June 15, 2016, Adrian, Michigan – The Portfolio Advisory Board (PAB) of the Adrian Dominican Sisters is sending out low-interest loans to four community service organizations. The loans – sent to organizations from Oklahoma and California to Maryland and South Carolina – were recommended by the PAB and approved by the Congregation’s General Council. The funds are scheduled to be sent out on June 15 to:
Founded more than 40 years ago, the PAB was a response to the Adrian Dominican Sisters’ vision for social change. Firmly rooted in the tradition of Catholic social teachings, the PAB helps the Congregation to advocate for social justice in two ways. Through Community Investments work, the PAB offers low-interest loans to non-profit community organizations that benefit low-income people and underserved communities. The PAB Corporate Responsibility arm monitors the Congregation’s investments and engages in shareholder activities on matters of justice involving corporations in which the Congregation invests.
Feature photo: Members of the St. Ambrose community get ready to volunteer for YouthWorks.
December 10, 2015. Adrian, Michigan – The Adrian Dominican Sisters’ Portfolio Advisory Board (PAB) is pleased to announce three new loan investments this quarter, recommended by the Community Investment Committee and approved by the Congregation’s General Council.
The PAB has granted a loan to the Disability Opportunity Fund (DOF) to help capitalize the fund, which is invested in projects that provide housing and other opportunities for people with disabilities throughout the United States. Based in Albertson, New York, the DOF loans money to real estate developers, communities, and organizations serving the disabilities market, and to any group that helps to create access to housing, schools, or other projects for people with disabilities. Founded by veteran finance professionals, the DOF provides capital and advisory services to its clients.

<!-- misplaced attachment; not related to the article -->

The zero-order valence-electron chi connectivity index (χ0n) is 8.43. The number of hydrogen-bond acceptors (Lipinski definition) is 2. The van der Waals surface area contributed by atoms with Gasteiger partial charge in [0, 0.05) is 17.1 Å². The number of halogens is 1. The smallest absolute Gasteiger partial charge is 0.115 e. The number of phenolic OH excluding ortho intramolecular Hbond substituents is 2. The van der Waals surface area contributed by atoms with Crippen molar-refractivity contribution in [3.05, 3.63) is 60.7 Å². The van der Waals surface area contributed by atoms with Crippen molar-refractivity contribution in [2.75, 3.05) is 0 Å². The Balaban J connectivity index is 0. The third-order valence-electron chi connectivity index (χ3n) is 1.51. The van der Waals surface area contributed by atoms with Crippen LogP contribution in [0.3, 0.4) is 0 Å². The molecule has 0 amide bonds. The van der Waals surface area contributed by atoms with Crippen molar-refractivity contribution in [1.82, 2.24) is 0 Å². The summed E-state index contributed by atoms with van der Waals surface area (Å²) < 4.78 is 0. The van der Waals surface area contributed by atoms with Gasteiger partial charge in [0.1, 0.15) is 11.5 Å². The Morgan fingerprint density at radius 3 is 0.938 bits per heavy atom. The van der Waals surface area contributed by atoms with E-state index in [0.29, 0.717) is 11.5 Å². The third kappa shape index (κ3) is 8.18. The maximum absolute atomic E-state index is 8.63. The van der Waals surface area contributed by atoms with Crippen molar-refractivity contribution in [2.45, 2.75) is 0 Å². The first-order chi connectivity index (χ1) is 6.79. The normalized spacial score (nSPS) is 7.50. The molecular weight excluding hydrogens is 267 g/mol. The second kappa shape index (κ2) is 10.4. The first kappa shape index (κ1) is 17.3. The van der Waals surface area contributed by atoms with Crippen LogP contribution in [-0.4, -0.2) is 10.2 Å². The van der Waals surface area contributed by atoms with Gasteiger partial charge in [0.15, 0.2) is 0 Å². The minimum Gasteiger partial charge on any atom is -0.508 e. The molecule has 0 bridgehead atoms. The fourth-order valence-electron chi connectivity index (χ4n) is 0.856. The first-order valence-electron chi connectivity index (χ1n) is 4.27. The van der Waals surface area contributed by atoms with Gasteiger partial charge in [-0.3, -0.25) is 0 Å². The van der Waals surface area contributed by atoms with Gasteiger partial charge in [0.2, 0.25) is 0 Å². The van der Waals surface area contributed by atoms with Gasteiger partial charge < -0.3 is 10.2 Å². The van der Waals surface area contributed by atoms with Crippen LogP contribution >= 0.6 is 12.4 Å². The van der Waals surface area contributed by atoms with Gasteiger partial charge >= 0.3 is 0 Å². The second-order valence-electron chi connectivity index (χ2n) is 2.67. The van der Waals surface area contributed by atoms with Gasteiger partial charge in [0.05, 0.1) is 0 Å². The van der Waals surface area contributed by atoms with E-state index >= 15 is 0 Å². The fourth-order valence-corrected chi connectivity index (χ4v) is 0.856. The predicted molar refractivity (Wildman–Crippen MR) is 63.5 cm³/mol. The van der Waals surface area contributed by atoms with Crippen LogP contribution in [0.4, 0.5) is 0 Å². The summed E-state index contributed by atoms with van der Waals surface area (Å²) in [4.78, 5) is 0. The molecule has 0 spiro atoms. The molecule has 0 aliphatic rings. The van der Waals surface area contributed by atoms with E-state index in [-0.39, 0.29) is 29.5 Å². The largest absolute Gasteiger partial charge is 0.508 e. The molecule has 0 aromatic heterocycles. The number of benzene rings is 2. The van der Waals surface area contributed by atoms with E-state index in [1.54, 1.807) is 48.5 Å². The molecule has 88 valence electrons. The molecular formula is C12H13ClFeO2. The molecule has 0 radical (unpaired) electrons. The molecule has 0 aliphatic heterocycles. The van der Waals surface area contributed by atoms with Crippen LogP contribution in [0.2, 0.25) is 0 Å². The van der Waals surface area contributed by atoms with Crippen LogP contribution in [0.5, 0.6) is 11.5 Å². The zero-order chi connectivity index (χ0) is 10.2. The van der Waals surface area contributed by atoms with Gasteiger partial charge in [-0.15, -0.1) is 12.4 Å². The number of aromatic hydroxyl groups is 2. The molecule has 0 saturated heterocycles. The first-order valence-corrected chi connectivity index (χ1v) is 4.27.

The PAB’s latest loan to First Nations Oweesta Corporation will enable the Longmont, Colorado-based organization to invest in Native Community Development Financial Institutions (CDFIs). Oweesta is the only Native CDFI intermediary, offering financial products and development services exclusively to Native CDFIs and Native communities. Oweesta works with indigenous peoples living in some of the most rural locations in the United States, including American Indian Reservations, traditional Native lands, Hawaiian homelands and Alaska Native villages.
“Specifically, Oweesta provides training, technical assistance, investments, research, and policy advocacy, helping Native communities to develop an integrated range of asset-building products and services, including financial education and financial products,” according to the organization’s website.
PeopleFund, based in Austin, Texas, creates economic opportunity and financial stability for underserved people by providing access to capital, education and resources to build healthy small businesses. The Adrian Dominican Sisters’ loan, along with investments from other funders, will be used as lending capital across Texas to support underserved small business startups and nonprofits, specifically those run by women, veterans, minorities, and low-income populations.
“Our goal is to give people the opportunity to turn their talents into a sustainable livelihood and achieve financial stability for themselves and their families,” according to PeopleFund’s website. “We inspire, educate, fund, and elevate clients on the path to prosperity and the American Dream.” PeopleFund offers financial products, business education, and tailored, one-on-one mentoring to entrepreneurs normally left out of the financial mainstream.
Community investments is one aspect of the work of the PAB. The Board, now in its 40th year, also engages in corporate responsibility work. The PAB monitors the Congregation’s investments and, through such means as shareholder resolutions, holds the corporations accountable in such areas as social justice, environmental sustainability, and fair labor practices.